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National Research Council Calls for NASA to Refocus and Reorganization

Satellite Technology

Satellite Technology Feature Article

December 05, 2012

National Research Council Calls for NASA to Refocus and Reorganization

By Doug Mohney, Contributing Editor

NASA can't be expected to do its job unless there's a national consensus on strategic goals and objectives for the agency, says a new report from the National Research Council (NRC). In addition, there's a "mismatch" between the programs and activities assigned to the agency and the budget it gets from Congress, with legislative restrictions inhibiting NASA from more efficiently managing its personnel and infrastructure.

Plans for a manned mission to visit an asteroid in 2025 are criticized in NRC's statement announcing the report, "NASA's Strategic Direction and the Need for a National Consensus."

"A current stated interim goal of NASA's human spaceflight program is to visit an asteroid by 2025," said Albert Carnesale, chancellor emeritus and professor at the University of California, Los Angeles, who chaired the committee that wrote the report. "However, we've seen limited evidence that this has been widely accepted as a compelling destination by NASA's own work force, by the nation as a whole, or by the international community. The lack of national consensus on NASA's most publicly visible human spaceflight goal along with budget uncertainty has undermined the agency's ability to guide program planning and allocate funding."

The White House should take the lead in "forging a new consensus" on NASA's future in order to align the agency's budget and objectives and remove restrictions impeding efficient operations. Strategic goals and objectives for the agency should be ambitious yet technically rational, says the report, and should focus on the long term.

Congress, NASA, and the While House could pursue any or all of four options to "reduce the discrepancy" between the overall size of NASA's budget and its current portfolio of missions, facilities and personnel, the report says. An aggressive restructuring program could be instituted to reduce infrastructure and personnel costs and improve efficiency. Commitments to long term cost-sharing partnerships with other U.S. government agencies, the private sector and international partners are recommended. Reducing the size and scope of elements of NASA's current program portfolio are recommended to better fit its current and anticipated budget profile. There's also a recommendation to increase the size of NASA's budget, but that's probably a non-starter under the current fiscal environment.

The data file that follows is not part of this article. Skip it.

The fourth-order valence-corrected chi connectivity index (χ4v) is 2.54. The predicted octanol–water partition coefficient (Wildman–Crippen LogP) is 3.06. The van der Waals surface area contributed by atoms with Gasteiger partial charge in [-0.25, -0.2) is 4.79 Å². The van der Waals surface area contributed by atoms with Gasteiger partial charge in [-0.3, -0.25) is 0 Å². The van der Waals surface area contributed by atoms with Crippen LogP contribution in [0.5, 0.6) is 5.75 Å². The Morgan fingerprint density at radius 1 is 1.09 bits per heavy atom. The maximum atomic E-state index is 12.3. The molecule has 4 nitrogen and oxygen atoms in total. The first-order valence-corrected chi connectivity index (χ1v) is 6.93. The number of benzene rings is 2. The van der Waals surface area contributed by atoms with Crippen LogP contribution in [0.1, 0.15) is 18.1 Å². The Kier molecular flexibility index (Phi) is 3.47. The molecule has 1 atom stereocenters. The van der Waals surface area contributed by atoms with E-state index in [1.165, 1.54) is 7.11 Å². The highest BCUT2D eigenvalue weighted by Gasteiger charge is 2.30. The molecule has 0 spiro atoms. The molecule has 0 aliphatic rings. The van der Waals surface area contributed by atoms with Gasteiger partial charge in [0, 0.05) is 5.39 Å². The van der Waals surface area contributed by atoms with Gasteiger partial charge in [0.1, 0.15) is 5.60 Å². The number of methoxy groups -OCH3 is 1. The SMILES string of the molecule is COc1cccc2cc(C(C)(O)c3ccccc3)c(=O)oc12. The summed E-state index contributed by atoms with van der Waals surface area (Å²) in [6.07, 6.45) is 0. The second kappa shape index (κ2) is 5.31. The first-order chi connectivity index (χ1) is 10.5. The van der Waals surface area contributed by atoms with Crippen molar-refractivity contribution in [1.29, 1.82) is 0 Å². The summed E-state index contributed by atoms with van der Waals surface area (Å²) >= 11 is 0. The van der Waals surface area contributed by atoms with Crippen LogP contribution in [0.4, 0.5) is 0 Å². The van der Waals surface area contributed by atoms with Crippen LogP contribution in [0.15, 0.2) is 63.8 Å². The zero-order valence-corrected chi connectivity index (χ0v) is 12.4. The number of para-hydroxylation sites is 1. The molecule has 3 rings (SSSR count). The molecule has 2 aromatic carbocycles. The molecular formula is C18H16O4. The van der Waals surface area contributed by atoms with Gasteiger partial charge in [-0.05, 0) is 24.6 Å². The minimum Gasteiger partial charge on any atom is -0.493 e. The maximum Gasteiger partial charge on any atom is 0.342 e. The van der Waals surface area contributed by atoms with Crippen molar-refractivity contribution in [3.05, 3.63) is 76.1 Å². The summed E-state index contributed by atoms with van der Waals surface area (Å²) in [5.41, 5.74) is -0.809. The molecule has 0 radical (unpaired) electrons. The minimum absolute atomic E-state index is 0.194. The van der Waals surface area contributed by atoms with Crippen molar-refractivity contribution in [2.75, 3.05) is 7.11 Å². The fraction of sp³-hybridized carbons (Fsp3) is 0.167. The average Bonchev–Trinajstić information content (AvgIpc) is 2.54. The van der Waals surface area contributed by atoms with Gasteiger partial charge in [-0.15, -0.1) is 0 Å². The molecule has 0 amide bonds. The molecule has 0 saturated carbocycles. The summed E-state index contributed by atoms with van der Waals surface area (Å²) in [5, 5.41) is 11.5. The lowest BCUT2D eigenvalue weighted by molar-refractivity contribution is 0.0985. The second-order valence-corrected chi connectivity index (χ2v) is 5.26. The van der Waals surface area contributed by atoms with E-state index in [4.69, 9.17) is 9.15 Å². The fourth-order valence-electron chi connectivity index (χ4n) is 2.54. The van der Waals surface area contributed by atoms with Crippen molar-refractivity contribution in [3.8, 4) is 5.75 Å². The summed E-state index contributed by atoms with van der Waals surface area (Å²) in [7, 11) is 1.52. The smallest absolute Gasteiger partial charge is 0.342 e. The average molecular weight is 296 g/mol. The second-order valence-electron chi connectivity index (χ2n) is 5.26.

International cooperation gets a big plug for future human spaceflight and "large-scale" Earth and space science projects.   The U.S. should explore international approaches, but it has to have a program that other countries want to participate in, but it must also "demonstrate its reliability and attractiveness" as an international partner.

The findings are likely to get a lot of discussion among the space wonk crowd and Capital Hill staffers. With the "fiscal cliff" looming, reducing NASA's budget further is quite tempting. Aerospace companies have quietly called for a "BRAC" style reorganization of NASA research centers to reduce overhead, while Neil deGrasse Tyson called for doubling NASA's budget in his latest book.

However, the White House is, as a former president would say, "The Decider" in NASA changes. The Obama Administration has held up an asteroid mission in 2025 as a stepping-stone goal to reaching Mars. Findings in this report would give the White House cover to drop the goal and potentially cut the expensive Orion space capsule and Space Launch System (SLS). Opening up space cooperation with China as a strategy to reduce costs also might be a possible outcome.

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Edited by Brooke Neuman

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